Tuesday, December 04, 2007

The Great De-Synthesis

Once upon a very recent time, two British journalists could write a book claiming that American conservatism was vastly different from its European counterpart, and that it was a growing and permanent force in American politics. But 2008 makes me wonder.

American conservatism was and is still premised on the Reagan synthesis. A Republican debate was held in May at the Reagan Library in California, and Reagan is still adored by the GOP faithful, even if they adore him for different reasons. But it is not Reagan’s world, or Reagan’s political terrain, anymore. The odes to Reagan remind me a lot of the way Democrats used to talk when Reagan was running for president in 1980, with a lot of reflexive references to past greatness under FDR and JFK, even though their era was over. It is worth remembering that Reagan was only electable to begin with (I can still remember my mother speaking with fear in her voice the morning after Morning in America began on Election Day in 1980) because the country was in such disastrous shape. There was economic disaster; journalists spoke of the “misery index,” the sum of the inflation and unemployment rates, which was over 20% on Election Day and is less than nine percent now. There was foreign-policy disaster, with American diplomats and an American president being humiliated by Iranian revolutionaries. And there was perceived social disaster too, with the concerns of social conservatives over abortion and school prayer (gay rights were hardly an issue then) finally being treated with respect by a major-party presidential candidate.

And this allowed Reagan to stitch a majority coalition out of the national-security hawks, the social conservatives and the economic libertarians, in addition to Americans who were not members of these camps but were alarmed by what America was becoming.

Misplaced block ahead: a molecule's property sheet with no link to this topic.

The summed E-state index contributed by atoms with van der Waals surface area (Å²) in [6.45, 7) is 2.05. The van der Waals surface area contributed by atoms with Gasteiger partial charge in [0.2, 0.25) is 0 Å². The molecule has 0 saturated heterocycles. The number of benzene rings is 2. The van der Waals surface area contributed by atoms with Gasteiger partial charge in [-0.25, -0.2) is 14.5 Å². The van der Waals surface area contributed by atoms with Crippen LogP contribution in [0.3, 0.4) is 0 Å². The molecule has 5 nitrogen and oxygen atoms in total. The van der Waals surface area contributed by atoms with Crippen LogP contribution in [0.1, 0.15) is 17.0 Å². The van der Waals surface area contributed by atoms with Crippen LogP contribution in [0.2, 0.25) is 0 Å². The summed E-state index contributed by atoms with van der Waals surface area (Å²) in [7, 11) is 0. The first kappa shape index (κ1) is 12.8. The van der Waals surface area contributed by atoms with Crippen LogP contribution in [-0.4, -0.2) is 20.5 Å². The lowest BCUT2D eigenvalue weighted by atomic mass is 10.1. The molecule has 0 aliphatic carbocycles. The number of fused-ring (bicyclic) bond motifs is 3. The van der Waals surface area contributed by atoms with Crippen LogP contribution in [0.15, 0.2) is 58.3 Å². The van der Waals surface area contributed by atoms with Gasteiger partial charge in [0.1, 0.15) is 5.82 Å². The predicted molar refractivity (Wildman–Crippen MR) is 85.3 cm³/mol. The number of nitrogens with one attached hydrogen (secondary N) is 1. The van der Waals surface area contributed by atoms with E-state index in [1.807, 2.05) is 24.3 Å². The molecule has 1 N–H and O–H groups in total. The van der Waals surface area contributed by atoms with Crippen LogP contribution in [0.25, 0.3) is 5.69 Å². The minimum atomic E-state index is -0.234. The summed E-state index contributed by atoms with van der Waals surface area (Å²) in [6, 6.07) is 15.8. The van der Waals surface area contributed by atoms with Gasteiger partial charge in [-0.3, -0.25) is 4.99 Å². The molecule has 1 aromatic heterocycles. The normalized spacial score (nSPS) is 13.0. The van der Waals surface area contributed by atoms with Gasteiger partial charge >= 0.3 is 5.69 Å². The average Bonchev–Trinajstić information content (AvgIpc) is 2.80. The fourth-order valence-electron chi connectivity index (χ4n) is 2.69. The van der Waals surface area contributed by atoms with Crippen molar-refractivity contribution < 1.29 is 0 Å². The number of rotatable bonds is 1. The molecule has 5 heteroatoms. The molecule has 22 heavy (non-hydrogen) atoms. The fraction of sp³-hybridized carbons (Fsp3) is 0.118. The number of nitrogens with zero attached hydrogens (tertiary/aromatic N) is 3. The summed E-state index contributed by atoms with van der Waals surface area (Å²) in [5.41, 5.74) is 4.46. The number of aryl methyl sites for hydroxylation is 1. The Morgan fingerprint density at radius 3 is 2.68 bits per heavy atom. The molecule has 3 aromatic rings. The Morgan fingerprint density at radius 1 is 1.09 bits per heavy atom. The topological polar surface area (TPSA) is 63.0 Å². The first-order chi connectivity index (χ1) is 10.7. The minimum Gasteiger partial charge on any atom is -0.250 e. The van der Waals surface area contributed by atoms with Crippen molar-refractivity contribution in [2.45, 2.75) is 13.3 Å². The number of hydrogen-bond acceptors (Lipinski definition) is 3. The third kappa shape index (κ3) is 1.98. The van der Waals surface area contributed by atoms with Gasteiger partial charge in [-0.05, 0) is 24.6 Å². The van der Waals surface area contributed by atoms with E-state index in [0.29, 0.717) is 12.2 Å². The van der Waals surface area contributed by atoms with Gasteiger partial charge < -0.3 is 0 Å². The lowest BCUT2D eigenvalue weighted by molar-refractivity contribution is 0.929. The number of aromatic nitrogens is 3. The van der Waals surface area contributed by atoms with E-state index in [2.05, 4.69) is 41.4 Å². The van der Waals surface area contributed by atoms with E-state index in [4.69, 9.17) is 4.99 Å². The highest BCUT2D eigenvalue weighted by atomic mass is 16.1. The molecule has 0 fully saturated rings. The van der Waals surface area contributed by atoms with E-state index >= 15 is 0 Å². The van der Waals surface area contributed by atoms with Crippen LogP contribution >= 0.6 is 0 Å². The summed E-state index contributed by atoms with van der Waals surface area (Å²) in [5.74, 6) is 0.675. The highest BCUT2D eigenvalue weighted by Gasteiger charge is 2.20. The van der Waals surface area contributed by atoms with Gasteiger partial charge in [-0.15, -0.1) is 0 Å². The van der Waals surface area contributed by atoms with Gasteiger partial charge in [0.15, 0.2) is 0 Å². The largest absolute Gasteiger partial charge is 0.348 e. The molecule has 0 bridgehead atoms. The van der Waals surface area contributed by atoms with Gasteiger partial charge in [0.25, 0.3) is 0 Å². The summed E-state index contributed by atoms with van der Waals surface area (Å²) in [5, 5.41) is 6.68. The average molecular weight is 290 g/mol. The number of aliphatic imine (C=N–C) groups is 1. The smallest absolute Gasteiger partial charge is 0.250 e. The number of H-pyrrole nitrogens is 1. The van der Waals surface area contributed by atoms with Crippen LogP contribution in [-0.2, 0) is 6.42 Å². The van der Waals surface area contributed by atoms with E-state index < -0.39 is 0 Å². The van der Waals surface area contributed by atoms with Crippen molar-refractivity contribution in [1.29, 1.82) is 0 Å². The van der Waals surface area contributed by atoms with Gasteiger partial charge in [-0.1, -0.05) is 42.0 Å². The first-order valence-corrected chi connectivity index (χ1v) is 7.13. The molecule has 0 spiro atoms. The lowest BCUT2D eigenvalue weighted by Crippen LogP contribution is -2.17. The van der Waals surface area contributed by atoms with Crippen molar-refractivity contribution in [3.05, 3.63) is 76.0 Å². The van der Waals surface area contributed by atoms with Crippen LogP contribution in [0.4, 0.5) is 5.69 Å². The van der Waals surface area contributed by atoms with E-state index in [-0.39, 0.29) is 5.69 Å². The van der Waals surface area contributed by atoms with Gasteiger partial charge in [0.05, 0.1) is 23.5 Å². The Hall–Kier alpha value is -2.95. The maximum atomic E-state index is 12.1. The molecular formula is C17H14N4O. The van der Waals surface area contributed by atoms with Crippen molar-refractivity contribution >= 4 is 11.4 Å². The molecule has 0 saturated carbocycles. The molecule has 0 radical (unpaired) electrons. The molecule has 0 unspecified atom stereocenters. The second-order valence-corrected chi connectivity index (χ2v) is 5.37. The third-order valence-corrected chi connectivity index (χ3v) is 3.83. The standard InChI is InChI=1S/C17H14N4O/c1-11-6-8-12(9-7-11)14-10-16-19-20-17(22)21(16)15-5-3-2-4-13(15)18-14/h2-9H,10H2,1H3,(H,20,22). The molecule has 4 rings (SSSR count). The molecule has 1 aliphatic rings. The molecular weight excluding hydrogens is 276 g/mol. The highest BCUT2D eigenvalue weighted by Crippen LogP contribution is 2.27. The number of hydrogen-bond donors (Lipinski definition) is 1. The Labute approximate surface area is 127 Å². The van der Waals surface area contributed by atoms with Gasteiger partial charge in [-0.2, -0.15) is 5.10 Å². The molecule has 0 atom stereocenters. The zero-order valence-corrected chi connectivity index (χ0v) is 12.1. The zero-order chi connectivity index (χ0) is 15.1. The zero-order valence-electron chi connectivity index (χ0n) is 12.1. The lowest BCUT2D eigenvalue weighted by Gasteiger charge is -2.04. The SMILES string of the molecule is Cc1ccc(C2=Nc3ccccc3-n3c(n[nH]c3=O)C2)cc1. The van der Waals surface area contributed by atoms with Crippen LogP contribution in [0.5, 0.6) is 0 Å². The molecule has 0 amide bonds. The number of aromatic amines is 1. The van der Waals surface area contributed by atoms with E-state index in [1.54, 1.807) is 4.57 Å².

In part because of the Reagan agenda, with its permanent tax cuts and temporary tax simplification and its conquest of the Soviet Union, it ain’t that country anymore. And current GOP politics reveal that the Reagan coalition is gone. The favorite candidate of the social conservatives appears to be Mike Huckabee, who has no particular enthusiasm for small government, and even indulges in nanny-state tendencies with respect to health and social spending. (Perhaps his great weight loss gives him the zeal of the convert; he’s healthier, so that rest of us have to be made healthier too, freedom be damned.) Meanwhile, believers in smaller government, which Reagan believed in but could do little to achieve in the teeth of a Democratic Congress, have only Ron Paul - the only GOP candidate who appears to honestly believe in liberty - to turn to. He generates great enthusiasm among those who believe in freedom, but attracts a number of crackpot supporters who make libertarians nervous, and adamantly rejects the agenda of the national-security hawks. And, critically, there are fewer libertarians than social conservatives in the GOP electorate in any event, which is why Gov. Huckabee is polling so much more strongly than Rep. Paul.

These two constituencies, it seems, to me, are no longer united. The distinctive American form of conservatism was a product of a unique moment, and the groups who made the movement up in 1980 no longer speak the same language. The social conservatives are often not particular friends of limited government, while the libertarians do not like the socon tendency to use the state to further their own private ends, e.g. through “faith-based” big government. For the libertarians, as Reagan famously said, “government is the problem.” For the social conservatives, as Reagan famously said in the very same speech, “we are a nation under God.” With Reagan and the problems he inherited gone, never again the twain shall meet.



Post a Comment

<< Home